Swiss platform for sustainable cocoa elects Filippo Veglio as president

The Swiss Platform for Sustainable Cocoa, a national industry body of manufacturers, cocoa traders and retailers, has elected Filippo Veglio as its new president at a meeting of its general assembly.

As the organisation has reported to Confectionery Production, one of its core goals remains supporting farmer communities in terms of helping deliver a living income for them in key markets, with nearly two thirds of supplies coming from Ghana and Ivory Coast in West Africa.

Founding President Ernst A. Brugger has stepped down following the Cocoa Platform’s successful initial two-year phase. The members of the Platform said at the second General Assembly they were pleased at the positive results achieved over the first two years.  The General Assembly, held virtually this year because of COVID restrictions, elected Filippo Veglio as Brugger’s successor in a written procedure.

With many years of experience, particularly in his current role as Managing Director of the World Business Council for Sustainable Development, Veglio has gained valuable experience in multi-stakeholder processes, which he will now bring into managing and further developing the Platform.

“I look forward to working with all Platform stakeholders. We need to strengthen our efforts in order to achieve the Cocoa Platform’s long-term goal: ensuring that all cocoa imported into Switzerland is sourced from sustainable production. To that end, we will continue to concentrate on the four most urgent challenges: Working to achieve a living income for cocoa farmers and their families, avoidance of the worst forms of child labour, the preservation of existing forests and protected areas, and transparency and traceability in the value chain.”

Veglio and the members of the Board expressed their thanks to Brugger for his outstanding work in establishing the Platform and the results he achieved. To strengthen European collaboration, the Cocoa Platform signed a memorandum of understanding in June 2020 with two partner initiatives in Germany and Belgium.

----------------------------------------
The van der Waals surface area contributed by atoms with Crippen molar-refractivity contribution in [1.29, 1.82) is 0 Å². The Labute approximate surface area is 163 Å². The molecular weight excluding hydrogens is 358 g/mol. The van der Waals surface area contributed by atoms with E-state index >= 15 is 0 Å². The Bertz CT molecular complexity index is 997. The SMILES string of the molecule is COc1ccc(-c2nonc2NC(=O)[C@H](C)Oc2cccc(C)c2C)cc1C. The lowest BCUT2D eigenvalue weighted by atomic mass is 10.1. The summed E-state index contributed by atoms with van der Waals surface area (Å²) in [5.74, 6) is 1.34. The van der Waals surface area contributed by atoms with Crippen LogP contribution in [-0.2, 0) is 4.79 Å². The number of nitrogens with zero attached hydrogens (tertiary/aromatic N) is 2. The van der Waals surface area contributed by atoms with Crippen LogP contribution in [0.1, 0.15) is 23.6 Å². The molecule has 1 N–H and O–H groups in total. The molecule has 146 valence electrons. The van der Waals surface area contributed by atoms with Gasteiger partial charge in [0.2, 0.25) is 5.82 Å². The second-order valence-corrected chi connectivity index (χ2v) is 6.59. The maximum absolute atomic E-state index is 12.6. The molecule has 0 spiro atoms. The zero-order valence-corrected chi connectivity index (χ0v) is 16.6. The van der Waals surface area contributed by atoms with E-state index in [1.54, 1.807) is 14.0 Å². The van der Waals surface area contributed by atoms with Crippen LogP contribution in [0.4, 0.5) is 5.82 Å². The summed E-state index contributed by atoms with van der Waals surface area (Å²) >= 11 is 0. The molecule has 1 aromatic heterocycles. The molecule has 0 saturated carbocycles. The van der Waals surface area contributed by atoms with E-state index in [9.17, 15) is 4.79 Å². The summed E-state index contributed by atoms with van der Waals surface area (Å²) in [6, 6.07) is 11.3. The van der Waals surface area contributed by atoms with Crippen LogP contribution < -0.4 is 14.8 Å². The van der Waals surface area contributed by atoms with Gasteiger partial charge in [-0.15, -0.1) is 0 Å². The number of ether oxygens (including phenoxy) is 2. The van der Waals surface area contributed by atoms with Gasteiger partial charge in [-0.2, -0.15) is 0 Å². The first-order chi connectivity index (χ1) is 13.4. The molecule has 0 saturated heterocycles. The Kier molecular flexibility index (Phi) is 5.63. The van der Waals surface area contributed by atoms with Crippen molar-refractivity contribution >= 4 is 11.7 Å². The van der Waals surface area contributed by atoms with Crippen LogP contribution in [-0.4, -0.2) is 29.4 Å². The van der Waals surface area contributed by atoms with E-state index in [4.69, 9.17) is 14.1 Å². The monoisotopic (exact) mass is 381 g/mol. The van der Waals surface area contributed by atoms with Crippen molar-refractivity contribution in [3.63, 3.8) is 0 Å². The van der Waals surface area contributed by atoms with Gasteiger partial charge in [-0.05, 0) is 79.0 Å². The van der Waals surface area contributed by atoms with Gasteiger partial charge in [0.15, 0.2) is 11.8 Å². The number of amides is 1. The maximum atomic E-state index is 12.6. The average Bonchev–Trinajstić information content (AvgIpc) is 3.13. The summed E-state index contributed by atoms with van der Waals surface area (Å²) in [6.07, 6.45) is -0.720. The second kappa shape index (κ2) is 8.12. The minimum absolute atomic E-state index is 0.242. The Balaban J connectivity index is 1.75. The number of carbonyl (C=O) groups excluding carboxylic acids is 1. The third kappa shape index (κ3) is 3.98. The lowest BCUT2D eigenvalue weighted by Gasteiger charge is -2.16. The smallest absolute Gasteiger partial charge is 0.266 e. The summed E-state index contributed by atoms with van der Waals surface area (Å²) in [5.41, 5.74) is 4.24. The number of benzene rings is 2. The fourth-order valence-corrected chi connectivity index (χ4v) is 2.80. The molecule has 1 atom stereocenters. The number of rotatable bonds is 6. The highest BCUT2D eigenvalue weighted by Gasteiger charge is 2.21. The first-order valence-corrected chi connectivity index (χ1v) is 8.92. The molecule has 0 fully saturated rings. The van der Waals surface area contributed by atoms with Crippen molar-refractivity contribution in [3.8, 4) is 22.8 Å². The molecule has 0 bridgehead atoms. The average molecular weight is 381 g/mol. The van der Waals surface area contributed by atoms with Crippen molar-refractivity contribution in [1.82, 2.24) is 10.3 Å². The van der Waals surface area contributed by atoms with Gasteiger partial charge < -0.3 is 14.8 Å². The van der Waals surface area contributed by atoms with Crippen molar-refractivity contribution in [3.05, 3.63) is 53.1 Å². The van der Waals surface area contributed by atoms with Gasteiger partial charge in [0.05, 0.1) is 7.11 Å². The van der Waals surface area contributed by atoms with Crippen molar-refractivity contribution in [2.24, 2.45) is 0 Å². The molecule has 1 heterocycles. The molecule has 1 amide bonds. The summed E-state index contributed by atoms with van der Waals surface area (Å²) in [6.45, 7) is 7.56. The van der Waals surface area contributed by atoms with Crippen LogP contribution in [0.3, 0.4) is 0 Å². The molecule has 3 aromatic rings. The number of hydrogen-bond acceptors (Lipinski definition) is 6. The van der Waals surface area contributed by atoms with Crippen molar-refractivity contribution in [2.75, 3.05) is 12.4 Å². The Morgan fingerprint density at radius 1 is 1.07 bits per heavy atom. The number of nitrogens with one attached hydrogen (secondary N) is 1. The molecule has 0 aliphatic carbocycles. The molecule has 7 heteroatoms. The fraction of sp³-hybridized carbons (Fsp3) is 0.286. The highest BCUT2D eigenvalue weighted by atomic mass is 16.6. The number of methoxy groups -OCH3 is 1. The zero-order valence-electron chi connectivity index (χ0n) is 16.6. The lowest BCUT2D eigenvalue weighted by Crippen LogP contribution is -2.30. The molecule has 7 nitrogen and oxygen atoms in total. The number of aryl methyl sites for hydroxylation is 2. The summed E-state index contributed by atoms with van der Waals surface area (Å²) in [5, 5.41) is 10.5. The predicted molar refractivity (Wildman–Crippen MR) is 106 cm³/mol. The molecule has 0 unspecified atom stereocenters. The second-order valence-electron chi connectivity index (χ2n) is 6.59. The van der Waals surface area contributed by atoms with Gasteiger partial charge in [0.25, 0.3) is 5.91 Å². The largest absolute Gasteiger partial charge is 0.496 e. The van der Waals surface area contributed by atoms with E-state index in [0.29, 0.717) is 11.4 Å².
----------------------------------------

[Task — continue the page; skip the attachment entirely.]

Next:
Veglio said: “We will try to expand these activities over the next few years and work with our European partners to increase our leverage in the global value chain.” The three countries in the European partnership account for about 19% of cocoa imports worldwide.

The second General Assembly of the Swiss Platform for Sustainable Cocoa therefore devoted the thematic section of its discussions to the issue of a living income for cocoa farmers. Cocoa accounts for the livelihood of more than 40 million farmers worldwide. More than 80% of them are small farmers, who for the most part still live below the poverty line, especially in West Africa (Ghana and the Ivory Coast), the source of roughly two-thirds of global cocoa production. Despite considerable efforts, the living conditions of cocoa farmers and their families remain difficult.

“This deep-rooted and structural poverty requires a holistic approach,” said outgoing President Brugger (below, left, with the new president),  “In addition to fair prices, we need to see increased productivity, product diversification and significantly better framework conditions, including clear ownership rights, access to microcredits, improved education and health care, and the promotion of women.”

This also requires intensified collaboration with partner initiatives and producer countries. Innovative projects point to promising solution approaches. In the second part of the General Assembly, two introductory presentations on the holistic concept of a living income were followed by a discussion on the experiences gained to date from the Platform’s innovative projects.


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